Homogenized and Localized: A Comparison of Smartphone Logs from Myanmar, China, and the United States

  • DATE / TIME:
    2019•07•05    11:30 - 12:30

    Yingdan Lu from the Stanford Screenomics Lab will visit United Nations University Institute in Macau to share her research- “Homogenized and Localized: A Comparison of Smartphone Logs from Myanmar, China, and the United States.”

    Homogenization and localization are dual concepts describing how media technology is absorbed into the lives of different groups. In this paper, smartphones — as the predominant media technology of our era — are examined for signals of either phenomenon. We compare unique longitudinal records of smartphone activity collected at five-second intervals from Myanmar, China, and the United States. Our results show that both outcomes occur. We find that total hours of smartphone usage, the total frequency of smartphone usage, and the average duration of gaps between smartphone activity are all significantly different across locations, while the average duration of smartphone usage sessions, and the rapidity of smartphone usage sessions, are not significantly different across locations. We interpret these differences as signals of localization based on restraints and affordances, while similarity in session durations is interpreted as the homogenization of temporal usage decisions.

    Yingdan Lu (yingdan@stanford.edu) studies social media and political communication in the Department of Communication at Stanford University. Her research focuses on social media use, political activity and information inequality in authoritarian regimes. Methodologically, she combines different methods like text analysis, machine learning and deep learning with large datasets collected from social media and mobile phones to examine empirical questions.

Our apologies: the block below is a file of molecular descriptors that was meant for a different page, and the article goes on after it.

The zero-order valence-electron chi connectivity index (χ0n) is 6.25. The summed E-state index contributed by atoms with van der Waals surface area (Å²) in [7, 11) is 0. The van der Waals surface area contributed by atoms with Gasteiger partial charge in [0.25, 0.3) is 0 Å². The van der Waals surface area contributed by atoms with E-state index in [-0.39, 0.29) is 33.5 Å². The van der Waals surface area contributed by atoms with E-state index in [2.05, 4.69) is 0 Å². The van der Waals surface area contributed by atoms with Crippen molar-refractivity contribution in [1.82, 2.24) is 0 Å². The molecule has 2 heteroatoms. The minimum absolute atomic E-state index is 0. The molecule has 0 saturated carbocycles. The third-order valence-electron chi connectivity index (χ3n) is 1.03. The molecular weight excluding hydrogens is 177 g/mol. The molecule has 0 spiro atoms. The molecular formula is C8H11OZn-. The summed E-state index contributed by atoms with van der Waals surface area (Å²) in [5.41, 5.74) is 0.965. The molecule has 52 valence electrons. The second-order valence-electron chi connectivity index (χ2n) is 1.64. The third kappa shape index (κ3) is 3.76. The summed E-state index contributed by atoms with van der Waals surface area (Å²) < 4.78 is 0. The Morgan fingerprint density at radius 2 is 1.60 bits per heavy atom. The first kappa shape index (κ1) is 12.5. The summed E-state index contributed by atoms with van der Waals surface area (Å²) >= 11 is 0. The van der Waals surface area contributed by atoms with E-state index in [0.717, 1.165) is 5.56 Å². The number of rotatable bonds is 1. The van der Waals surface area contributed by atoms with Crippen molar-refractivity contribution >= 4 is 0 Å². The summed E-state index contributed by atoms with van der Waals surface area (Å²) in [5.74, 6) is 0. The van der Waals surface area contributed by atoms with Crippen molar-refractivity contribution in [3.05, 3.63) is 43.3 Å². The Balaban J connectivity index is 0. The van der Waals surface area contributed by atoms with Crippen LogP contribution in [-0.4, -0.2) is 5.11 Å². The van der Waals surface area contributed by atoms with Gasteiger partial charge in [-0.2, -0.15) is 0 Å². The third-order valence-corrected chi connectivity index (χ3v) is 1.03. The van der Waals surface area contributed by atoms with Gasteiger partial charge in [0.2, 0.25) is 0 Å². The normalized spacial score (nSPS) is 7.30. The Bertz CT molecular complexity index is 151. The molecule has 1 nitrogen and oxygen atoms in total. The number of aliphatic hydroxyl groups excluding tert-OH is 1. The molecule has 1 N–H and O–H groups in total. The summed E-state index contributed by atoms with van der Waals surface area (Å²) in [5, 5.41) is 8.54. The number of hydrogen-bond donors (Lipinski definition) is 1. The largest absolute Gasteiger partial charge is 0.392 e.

Screenomics Lab
    Starting from 2016, the Stanford Screenomics Lab has been building a framework to study moment-by-moment changes in how people use digital media by recording screenshots from personal digital devices every five seconds. To date, they have collected over 25 million screenshots from adults and children in the US, China, and Myanmar. The data are being used to study the role of new media in a breadth of areas including, for example, the influence of social media on politics and democracy, development of precision health diagnostics and interventions, the role of media in the lives of people living in poverty, and the development of intimate social relationships via media. For more information, feel free to check out their website: https://screenomics.stanford.edu.

    For other research projects, publications and working papers, here is the publication page of our lab: https://screenomics.stanford.edu/publications/.

  • T223, Tai Fung building, City University of Macau